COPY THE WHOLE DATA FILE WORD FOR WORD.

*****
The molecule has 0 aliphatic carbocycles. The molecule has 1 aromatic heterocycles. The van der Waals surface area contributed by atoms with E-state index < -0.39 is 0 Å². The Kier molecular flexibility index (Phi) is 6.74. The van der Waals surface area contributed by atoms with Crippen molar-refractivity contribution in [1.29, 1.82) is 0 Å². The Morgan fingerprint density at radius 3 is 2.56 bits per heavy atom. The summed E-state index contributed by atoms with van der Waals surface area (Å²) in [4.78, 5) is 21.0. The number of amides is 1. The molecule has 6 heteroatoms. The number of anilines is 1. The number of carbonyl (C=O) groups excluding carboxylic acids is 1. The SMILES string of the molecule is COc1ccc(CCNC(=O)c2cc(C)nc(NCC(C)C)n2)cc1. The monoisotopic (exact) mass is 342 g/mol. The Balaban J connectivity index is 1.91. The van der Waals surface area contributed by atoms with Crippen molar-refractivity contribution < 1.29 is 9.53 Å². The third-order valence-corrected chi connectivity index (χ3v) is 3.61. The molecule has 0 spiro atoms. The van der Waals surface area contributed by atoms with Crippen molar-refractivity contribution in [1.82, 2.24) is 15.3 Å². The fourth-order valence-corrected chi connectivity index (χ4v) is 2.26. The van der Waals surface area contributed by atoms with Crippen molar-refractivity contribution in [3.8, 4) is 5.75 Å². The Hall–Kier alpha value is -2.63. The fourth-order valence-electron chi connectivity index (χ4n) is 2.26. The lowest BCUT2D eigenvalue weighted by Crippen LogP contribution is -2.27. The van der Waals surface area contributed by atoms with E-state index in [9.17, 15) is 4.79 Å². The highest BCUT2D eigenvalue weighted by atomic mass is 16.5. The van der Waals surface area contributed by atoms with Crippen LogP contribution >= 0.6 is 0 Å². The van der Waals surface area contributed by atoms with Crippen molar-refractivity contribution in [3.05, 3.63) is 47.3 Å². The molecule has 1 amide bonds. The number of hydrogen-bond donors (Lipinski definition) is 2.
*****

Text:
The molecule has 0 aliphatic carbocycles. The molecule has 1 aromatic heterocycles. The van der Waals surface area contributed by atoms with E-state index < -0.39 is 0 Å². The Kier molecular flexibility index (Phi) is 6.74. The van der Waals surface area contributed by atoms with Crippen molar-refractivity contribution in [1.29, 1.82) is 0 Å². The Morgan fingerprint density at radius 3 is 2.56 bits per heavy atom. The summed E-state index contributed by atoms with van der Waals surface area (Å²) in [4.78, 5) is 21.0. The number of amides is 1. The molecule has 6 heteroatoms. The number of anilines is 1. The number of carbonyl (C=O) groups excluding carboxylic acids is 1. The SMILES string of the molecule is COc1ccc(CCNC(=O)c2cc(C)nc(NCC(C)C)n2)cc1. The monoisotopic (exact) mass is 342 g/mol. The Balaban J connectivity index is 1.91. The van der Waals surface area contributed by atoms with Crippen molar-refractivity contribution < 1.29 is 9.53 Å². The third-order valence-corrected chi connectivity index (χ3v) is 3.61. The molecule has 0 spiro atoms. The van der Waals surface area contributed by atoms with Crippen molar-refractivity contribution in [1.82, 2.24) is 15.3 Å². The fourth-order valence-corrected chi connectivity index (χ4v) is 2.26. The van der Waals surface area contributed by atoms with Crippen molar-refractivity contribution in [3.8, 4) is 5.75 Å². The Hall–Kier alpha value is -2.63. The fourth-order valence-electron chi connectivity index (χ4n) is 2.26. The lowest BCUT2D eigenvalue weighted by Crippen LogP contribution is -2.27. The van der Waals surface area contributed by atoms with E-state index in [9.17, 15) is 4.79 Å². The highest BCUT2D eigenvalue weighted by atomic mass is 16.5. The van der Waals surface area contributed by atoms with Crippen LogP contribution >= 0.6 is 0 Å². The van der Waals surface area contributed by atoms with Crippen molar-refractivity contribution in [3.05, 3.63) is 47.3 Å². The molecule has 1 amide bonds. The number of hydrogen-bond donors (Lipinski definition) is 2.